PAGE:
Soccer Coaching Blog | Professional Soccer Coaching Advice


How to coach the chip – or get players to chip into the ball bag!
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davidscwnew1This simple game not only helps to develop the kind of soft touch your players will need to chip the ball, but it is also a fun way to pack up at the end of a training session too.

Why use it

Developing a soft touch to chip the ball with accuracy helps players learn to use the technique in matches and helps when they need to cushion a ball that has been passed to them.

Set up

All you need is your ball bag, players and balls.

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How to play

One player holds the ball bag and the rest of the players stand in a circle around three yards away.

One player starts with the ball and tries to chip it into the bag. The player holding the bag can chest the ball in if the chipping player misses. If it goes in they get one point and the next player goes. If they miss, the next player tries to put the same ball into the bag. When a player misses, whoever reaches the ball first can take the next turn.

The game ends when the last ball is in the bag. And it saves you packing the balls away too!

Technique

What do you need to see from your players? Think Messi caressing the ball with a chipped pass into space, or Ramires chipping the keeper on the way to Chelsea winning the 2012 Champions League.



Teach your players which foot to play off depending on how much time they have on the ball

BACK FOOT the ball is played to the foot furthest from the defender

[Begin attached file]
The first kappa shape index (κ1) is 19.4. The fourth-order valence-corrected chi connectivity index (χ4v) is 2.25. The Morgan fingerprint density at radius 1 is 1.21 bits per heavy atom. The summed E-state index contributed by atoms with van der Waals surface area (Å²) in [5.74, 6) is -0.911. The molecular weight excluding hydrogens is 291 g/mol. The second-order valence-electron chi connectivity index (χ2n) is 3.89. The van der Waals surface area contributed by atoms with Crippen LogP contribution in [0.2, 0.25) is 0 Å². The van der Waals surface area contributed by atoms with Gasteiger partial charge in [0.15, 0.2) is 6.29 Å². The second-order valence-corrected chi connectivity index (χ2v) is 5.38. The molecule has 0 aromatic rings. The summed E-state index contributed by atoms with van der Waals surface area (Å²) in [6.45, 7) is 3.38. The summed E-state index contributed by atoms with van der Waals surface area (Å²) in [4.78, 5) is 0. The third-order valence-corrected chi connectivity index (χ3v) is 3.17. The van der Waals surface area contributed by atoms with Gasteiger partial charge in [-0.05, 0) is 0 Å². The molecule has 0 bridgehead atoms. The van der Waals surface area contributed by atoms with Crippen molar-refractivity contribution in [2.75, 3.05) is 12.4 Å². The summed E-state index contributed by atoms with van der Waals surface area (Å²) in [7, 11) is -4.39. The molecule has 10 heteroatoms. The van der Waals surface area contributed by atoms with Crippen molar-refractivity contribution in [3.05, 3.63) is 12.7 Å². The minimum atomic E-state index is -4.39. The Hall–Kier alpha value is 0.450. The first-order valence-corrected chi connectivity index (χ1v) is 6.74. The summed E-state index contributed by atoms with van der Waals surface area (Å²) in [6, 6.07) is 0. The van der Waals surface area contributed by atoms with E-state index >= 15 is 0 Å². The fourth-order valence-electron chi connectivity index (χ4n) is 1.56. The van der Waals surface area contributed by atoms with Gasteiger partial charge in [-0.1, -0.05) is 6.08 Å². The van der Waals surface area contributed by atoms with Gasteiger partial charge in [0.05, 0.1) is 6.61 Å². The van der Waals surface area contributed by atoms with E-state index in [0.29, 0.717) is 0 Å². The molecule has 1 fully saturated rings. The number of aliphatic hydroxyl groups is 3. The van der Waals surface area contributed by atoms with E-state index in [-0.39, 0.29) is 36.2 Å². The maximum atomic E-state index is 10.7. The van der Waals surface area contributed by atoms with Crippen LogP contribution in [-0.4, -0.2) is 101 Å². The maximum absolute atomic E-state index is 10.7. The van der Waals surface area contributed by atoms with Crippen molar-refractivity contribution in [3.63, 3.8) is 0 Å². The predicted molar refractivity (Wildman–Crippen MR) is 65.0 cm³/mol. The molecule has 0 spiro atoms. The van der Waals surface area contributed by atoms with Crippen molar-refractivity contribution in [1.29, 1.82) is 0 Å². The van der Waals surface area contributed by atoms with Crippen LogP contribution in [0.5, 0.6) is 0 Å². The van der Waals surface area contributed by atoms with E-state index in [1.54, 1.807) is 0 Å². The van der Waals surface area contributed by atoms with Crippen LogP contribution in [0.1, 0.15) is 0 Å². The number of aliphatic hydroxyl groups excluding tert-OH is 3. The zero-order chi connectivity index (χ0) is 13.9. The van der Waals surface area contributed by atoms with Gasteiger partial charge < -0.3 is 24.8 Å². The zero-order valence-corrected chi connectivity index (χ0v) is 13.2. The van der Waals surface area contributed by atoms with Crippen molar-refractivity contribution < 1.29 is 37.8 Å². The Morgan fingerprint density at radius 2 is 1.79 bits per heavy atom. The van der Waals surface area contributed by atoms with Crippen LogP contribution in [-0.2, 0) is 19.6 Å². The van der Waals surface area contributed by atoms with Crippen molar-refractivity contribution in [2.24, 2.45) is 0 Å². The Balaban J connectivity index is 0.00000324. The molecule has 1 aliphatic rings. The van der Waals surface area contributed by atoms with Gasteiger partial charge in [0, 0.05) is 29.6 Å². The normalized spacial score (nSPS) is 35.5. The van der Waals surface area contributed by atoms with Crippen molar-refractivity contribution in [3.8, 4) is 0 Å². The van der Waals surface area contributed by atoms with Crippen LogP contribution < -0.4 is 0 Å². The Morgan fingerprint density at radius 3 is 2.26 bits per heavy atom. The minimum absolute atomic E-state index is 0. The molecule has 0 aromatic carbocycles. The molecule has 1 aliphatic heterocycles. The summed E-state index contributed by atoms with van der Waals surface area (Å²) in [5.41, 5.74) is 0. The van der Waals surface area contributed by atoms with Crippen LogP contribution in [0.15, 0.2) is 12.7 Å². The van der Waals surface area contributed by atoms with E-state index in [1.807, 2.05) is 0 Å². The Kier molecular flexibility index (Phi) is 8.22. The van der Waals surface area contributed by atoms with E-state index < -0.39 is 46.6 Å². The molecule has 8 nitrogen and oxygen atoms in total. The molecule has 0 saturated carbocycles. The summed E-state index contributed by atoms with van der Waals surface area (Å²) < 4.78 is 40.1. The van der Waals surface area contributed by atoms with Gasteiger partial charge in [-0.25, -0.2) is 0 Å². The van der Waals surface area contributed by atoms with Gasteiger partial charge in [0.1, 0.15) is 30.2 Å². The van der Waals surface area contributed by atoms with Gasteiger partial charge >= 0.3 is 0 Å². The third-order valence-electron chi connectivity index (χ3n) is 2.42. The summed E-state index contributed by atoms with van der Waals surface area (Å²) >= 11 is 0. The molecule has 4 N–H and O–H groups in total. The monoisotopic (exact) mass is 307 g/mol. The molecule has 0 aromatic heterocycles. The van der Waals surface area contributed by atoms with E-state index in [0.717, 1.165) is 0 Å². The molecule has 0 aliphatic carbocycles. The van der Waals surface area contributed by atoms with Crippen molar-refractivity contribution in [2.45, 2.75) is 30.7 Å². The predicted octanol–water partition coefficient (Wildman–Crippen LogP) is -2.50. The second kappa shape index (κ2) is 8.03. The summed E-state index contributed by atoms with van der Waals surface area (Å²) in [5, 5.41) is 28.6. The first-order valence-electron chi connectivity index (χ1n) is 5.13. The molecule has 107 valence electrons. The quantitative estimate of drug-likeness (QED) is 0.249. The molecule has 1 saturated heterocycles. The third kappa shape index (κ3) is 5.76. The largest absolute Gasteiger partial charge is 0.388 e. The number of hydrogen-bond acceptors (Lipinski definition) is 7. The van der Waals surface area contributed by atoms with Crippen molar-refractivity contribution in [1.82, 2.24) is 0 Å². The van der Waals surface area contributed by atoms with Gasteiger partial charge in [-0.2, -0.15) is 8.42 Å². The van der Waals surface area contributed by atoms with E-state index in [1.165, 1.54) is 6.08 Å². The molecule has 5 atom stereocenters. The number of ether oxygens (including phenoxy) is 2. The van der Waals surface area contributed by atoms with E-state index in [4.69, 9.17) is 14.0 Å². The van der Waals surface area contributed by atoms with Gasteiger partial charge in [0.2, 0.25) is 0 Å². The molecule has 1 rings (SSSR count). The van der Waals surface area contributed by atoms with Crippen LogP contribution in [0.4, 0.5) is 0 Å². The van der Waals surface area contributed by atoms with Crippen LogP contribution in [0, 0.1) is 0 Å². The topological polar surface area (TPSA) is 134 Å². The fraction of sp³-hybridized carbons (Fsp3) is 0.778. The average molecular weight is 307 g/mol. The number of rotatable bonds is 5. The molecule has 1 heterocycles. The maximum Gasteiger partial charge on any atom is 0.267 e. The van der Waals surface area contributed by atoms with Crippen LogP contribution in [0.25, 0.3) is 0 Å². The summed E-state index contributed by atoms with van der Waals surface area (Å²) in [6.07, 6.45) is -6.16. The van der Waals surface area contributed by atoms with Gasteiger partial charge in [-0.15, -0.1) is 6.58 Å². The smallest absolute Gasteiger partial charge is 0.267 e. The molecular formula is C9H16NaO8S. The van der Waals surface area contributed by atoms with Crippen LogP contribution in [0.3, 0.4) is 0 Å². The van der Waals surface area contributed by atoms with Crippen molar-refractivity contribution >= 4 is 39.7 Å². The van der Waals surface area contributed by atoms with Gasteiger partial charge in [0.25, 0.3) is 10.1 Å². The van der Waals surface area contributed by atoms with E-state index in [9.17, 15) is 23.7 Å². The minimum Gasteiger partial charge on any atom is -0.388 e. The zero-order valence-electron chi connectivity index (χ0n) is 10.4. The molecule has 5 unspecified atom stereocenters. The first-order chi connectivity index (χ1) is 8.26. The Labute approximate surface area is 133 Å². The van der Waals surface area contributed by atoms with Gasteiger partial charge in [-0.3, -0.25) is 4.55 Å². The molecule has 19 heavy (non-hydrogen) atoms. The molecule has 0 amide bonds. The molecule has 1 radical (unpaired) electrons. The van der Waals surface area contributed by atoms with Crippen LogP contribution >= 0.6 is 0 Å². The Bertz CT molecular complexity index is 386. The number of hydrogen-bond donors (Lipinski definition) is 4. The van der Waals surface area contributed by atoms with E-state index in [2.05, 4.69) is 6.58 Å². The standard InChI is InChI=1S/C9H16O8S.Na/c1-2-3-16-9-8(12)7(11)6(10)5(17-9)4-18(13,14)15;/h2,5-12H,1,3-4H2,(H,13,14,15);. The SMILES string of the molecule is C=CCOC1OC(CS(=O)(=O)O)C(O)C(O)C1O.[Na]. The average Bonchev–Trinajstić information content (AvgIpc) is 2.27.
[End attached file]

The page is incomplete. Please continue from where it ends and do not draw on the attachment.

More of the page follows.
FRONT FOOT the ball is played to the foot nearest the passer

 

Ball Control and Footwork

Front foot, back foot from David Clarke's Soccer Tactics Made SimpleThe foot furthest away from the ball is known as the back foot.When receiving the ball, with time and space to turn, a player should open his body andreceive the ball on his back foot to dribble forward.

Front foot refers to the foot nearest the ball.

When receiving the ball under pressure from an opponent and unable to turn, a player must receive the ball on his front foot and protect the ball by placing his body between the ball and the opponent. Now the player can choose to pass to a team mate or turn away from the opponent using a quick skill or trick=.

David Clarke’s Soccer Tactics Made Simple explains 58 of the game’s tactical concepts in simple, plain language. Read more.

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Make free-kicks work for your team

davidscwnewEvery team needs to be able to score from a dead-ball situation, so get your players to try this game to develop the perfect free-kick
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WHY USE IT
Every game seems to involve a goal scored from a set piece. This shows how important free-kicks are to the final outcome of matches. Therefore it’s vital that your players spend adequate time developing an unstoppable free-kick in their training sessions.

SET UP Mark out an area 40×30 yards with a goal at each end. Select two even teams. You need balls, bibs, cones and goals.

HOW TO PLAY
Play a small-sided game. While the game is being played you should carry a second ball under your arm. On your call place the ball and award a free-kick to a team of your choice. Immediately the players must react to this situation. You can place the ball in different areas for players to practice angled kicks and straight ones.

TECHNIQUE
Practice is crucial. It’s not just about mastering technique; it gives you confidence. This session gives plenty of realistic match situations for practising free-kicks around the penalty area. Players should also be practising at home. Every player needs to be alert during this game. It is a good idea to give the free-kick a name that can be called out so everyone moves. The kicker could shout ‘Usain Bolt’ so your players know it’s a quick free-kick.